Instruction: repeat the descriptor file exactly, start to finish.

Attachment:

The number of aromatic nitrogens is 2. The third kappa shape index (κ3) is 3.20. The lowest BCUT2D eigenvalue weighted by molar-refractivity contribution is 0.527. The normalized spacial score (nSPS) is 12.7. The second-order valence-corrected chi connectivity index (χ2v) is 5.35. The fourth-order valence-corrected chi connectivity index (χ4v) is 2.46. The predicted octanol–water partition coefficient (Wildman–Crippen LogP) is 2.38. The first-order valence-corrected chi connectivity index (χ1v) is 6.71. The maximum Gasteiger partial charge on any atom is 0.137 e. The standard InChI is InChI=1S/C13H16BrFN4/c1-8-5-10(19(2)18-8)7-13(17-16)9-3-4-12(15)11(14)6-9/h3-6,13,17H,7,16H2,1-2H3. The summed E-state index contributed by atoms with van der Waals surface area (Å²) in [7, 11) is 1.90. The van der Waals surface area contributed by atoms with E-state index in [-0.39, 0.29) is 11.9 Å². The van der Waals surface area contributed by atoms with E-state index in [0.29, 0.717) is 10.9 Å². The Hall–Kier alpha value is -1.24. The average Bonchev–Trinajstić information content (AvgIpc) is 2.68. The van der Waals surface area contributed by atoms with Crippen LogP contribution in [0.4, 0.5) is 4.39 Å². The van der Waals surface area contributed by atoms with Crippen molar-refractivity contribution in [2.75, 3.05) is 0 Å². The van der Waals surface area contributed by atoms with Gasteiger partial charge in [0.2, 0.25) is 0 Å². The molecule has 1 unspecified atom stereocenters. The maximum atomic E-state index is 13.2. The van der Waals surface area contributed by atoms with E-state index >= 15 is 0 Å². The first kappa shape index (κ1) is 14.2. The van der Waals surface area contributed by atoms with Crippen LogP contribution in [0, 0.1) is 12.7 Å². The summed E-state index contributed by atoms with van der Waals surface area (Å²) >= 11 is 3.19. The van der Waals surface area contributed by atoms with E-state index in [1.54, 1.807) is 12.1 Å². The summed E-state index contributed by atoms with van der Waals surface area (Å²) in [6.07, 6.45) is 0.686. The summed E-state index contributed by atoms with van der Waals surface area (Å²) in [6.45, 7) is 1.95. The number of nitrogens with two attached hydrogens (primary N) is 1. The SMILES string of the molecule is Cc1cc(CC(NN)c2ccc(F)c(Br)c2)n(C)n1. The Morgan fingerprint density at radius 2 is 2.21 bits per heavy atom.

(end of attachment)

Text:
The number of aromatic nitrogens is 2. The third kappa shape index (κ3) is 3.20. The lowest BCUT2D eigenvalue weighted by molar-refractivity contribution is 0.527. The normalized spacial score (nSPS) is 12.7. The second-order valence-corrected chi connectivity index (χ2v) is 5.35. The fourth-order valence-corrected chi connectivity index (χ4v) is 2.46. The predicted octanol–water partition coefficient (Wildman–Crippen LogP) is 2.38. The first-order valence-corrected chi connectivity index (χ1v) is 6.71. The maximum Gasteiger partial charge on any atom is 0.137 e. The standard InChI is InChI=1S/C13H16BrFN4/c1-8-5-10(19(2)18-8)7-13(17-16)9-3-4-12(15)11(14)6-9/h3-6,13,17H,7,16H2,1-2H3. The summed E-state index contributed by atoms with van der Waals surface area (Å²) in [7, 11) is 1.90. The van der Waals surface area contributed by atoms with E-state index in [-0.39, 0.29) is 11.9 Å². The van der Waals surface area contributed by atoms with E-state index in [0.29, 0.717) is 10.9 Å². The Hall–Kier alpha value is -1.24. The average Bonchev–Trinajstić information content (AvgIpc) is 2.68. The van der Waals surface area contributed by atoms with Crippen LogP contribution in [0.4, 0.5) is 4.39 Å². The van der Waals surface area contributed by atoms with Crippen molar-refractivity contribution in [2.75, 3.05) is 0 Å². The van der Waals surface area contributed by atoms with Gasteiger partial charge in [0.2, 0.25) is 0 Å². The molecule has 1 unspecified atom stereocenters. The maximum atomic E-state index is 13.2. The van der Waals surface area contributed by atoms with E-state index >= 15 is 0 Å². The first kappa shape index (κ1) is 14.2. The van der Waals surface area contributed by atoms with Crippen LogP contribution in [0, 0.1) is 12.7 Å². The summed E-state index contributed by atoms with van der Waals surface area (Å²) >= 11 is 3.19. The van der Waals surface area contributed by atoms with E-state index in [1.54, 1.807) is 12.1 Å². The summed E-state index contributed by atoms with van der Waals surface area (Å²) in [6.07, 6.45) is 0.686. The summed E-state index contributed by atoms with van der Waals surface area (Å²) in [6.45, 7) is 1.95. The number of nitrogens with two attached hydrogens (primary N) is 1. The SMILES string of the molecule is Cc1cc(CC(NN)c2ccc(F)c(Br)c2)n(C)n1. The Morgan fingerprint density at radius 2 is 2.21 bits per heavy atom.